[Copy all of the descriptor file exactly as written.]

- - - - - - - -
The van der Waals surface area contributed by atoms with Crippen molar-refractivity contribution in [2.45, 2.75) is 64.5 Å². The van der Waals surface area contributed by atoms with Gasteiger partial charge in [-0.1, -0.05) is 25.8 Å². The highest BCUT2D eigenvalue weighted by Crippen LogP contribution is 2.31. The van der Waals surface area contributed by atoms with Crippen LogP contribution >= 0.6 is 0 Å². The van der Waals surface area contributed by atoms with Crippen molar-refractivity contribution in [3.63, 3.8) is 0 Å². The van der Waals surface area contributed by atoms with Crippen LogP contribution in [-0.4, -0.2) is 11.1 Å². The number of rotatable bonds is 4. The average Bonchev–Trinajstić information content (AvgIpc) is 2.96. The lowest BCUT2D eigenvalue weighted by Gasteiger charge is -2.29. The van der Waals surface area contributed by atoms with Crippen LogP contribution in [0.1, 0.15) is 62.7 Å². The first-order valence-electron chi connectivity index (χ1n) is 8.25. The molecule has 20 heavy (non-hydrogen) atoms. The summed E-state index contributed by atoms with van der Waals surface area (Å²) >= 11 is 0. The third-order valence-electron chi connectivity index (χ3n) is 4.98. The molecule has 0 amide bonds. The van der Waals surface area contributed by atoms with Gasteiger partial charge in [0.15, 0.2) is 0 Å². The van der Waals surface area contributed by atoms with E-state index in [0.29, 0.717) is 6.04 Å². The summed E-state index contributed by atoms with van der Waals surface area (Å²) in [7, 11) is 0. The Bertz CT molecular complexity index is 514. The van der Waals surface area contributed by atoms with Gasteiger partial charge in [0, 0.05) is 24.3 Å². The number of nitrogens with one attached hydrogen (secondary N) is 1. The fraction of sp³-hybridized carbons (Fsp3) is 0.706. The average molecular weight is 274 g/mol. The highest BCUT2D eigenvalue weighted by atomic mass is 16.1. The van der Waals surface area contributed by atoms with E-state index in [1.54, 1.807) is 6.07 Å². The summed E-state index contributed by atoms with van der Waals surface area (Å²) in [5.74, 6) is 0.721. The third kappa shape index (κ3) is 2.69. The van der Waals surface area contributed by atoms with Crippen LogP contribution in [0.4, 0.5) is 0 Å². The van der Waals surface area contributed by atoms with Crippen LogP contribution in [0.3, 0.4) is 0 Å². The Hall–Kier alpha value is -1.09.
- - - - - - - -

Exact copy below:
The van der Waals surface area contributed by atoms with Crippen molar-refractivity contribution in [2.45, 2.75) is 64.5 Å². The van der Waals surface area contributed by atoms with Gasteiger partial charge in [-0.1, -0.05) is 25.8 Å². The highest BCUT2D eigenvalue weighted by Crippen LogP contribution is 2.31. The van der Waals surface area contributed by atoms with Crippen LogP contribution >= 0.6 is 0 Å². The van der Waals surface area contributed by atoms with Crippen molar-refractivity contribution in [3.63, 3.8) is 0 Å². The van der Waals surface area contributed by atoms with Crippen LogP contribution in [-0.4, -0.2) is 11.1 Å². The number of rotatable bonds is 4. The average Bonchev–Trinajstić information content (AvgIpc) is 2.96. The lowest BCUT2D eigenvalue weighted by Gasteiger charge is -2.29. The van der Waals surface area contributed by atoms with Crippen LogP contribution in [0.1, 0.15) is 62.7 Å². The first-order valence-electron chi connectivity index (χ1n) is 8.25. The molecule has 20 heavy (non-hydrogen) atoms. The summed E-state index contributed by atoms with van der Waals surface area (Å²) >= 11 is 0. The third-order valence-electron chi connectivity index (χ3n) is 4.98. The molecule has 0 amide bonds. The van der Waals surface area contributed by atoms with Gasteiger partial charge in [0.15, 0.2) is 0 Å². The van der Waals surface area contributed by atoms with E-state index in [0.29, 0.717) is 6.04 Å². The summed E-state index contributed by atoms with van der Waals surface area (Å²) in [7, 11) is 0. The Bertz CT molecular complexity index is 514. The van der Waals surface area contributed by atoms with Gasteiger partial charge in [0, 0.05) is 24.3 Å². The number of nitrogens with one attached hydrogen (secondary N) is 1. The fraction of sp³-hybridized carbons (Fsp3) is 0.706. The average molecular weight is 274 g/mol. The highest BCUT2D eigenvalue weighted by atomic mass is 16.1. The van der Waals surface area contributed by atoms with E-state index in [1.54, 1.807) is 6.07 Å². The summed E-state index contributed by atoms with van der Waals surface area (Å²) in [5.74, 6) is 0.721. The third kappa shape index (κ3) is 2.69. The van der Waals surface area contributed by atoms with Crippen LogP contribution in [0.4, 0.5) is 0 Å². The van der Waals surface area contributed by atoms with Crippen LogP contribution in [0.3, 0.4) is 0 Å². The Hall–Kier alpha value is -1.09.